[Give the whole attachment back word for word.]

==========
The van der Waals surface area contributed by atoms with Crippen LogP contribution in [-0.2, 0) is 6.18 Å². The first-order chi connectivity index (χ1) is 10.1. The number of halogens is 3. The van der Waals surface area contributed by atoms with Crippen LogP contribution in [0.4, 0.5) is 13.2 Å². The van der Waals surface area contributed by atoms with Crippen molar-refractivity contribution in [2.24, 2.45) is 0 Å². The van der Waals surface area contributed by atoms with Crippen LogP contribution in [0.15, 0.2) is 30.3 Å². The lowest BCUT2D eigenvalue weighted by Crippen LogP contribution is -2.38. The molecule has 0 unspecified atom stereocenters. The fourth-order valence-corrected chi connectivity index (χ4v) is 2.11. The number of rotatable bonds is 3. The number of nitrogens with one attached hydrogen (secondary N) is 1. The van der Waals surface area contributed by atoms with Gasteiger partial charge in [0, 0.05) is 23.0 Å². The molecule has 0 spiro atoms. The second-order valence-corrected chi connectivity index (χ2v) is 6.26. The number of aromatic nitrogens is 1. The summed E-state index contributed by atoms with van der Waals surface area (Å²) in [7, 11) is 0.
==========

The van der Waals surface area contributed by atoms with Crippen LogP contribution in [-0.2, 0) is 6.18 Å². The first-order chi connectivity index (χ1) is 10.1. The number of halogens is 3. The van der Waals surface area contributed by atoms with Crippen LogP contribution in [0.4, 0.5) is 13.2 Å². The van der Waals surface area contributed by atoms with Crippen molar-refractivity contribution in [2.24, 2.45) is 0 Å². The van der Waals surface area contributed by atoms with Crippen LogP contribution in [0.15, 0.2) is 30.3 Å². The lowest BCUT2D eigenvalue weighted by Crippen LogP contribution is -2.38. The molecule has 0 unspecified atom stereocenters. The fourth-order valence-corrected chi connectivity index (χ4v) is 2.11. The number of rotatable bonds is 3. The number of nitrogens with one attached hydrogen (secondary N) is 1. The van der Waals surface area contributed by atoms with Gasteiger partial charge in [0, 0.05) is 23.0 Å². The molecule has 0 spiro atoms. The second-order valence-corrected chi connectivity index (χ2v) is 6.26. The number of aromatic nitrogens is 1. The summed E-state index contributed by atoms with van der Waals surface area (Å²) in [7, 11) is 0.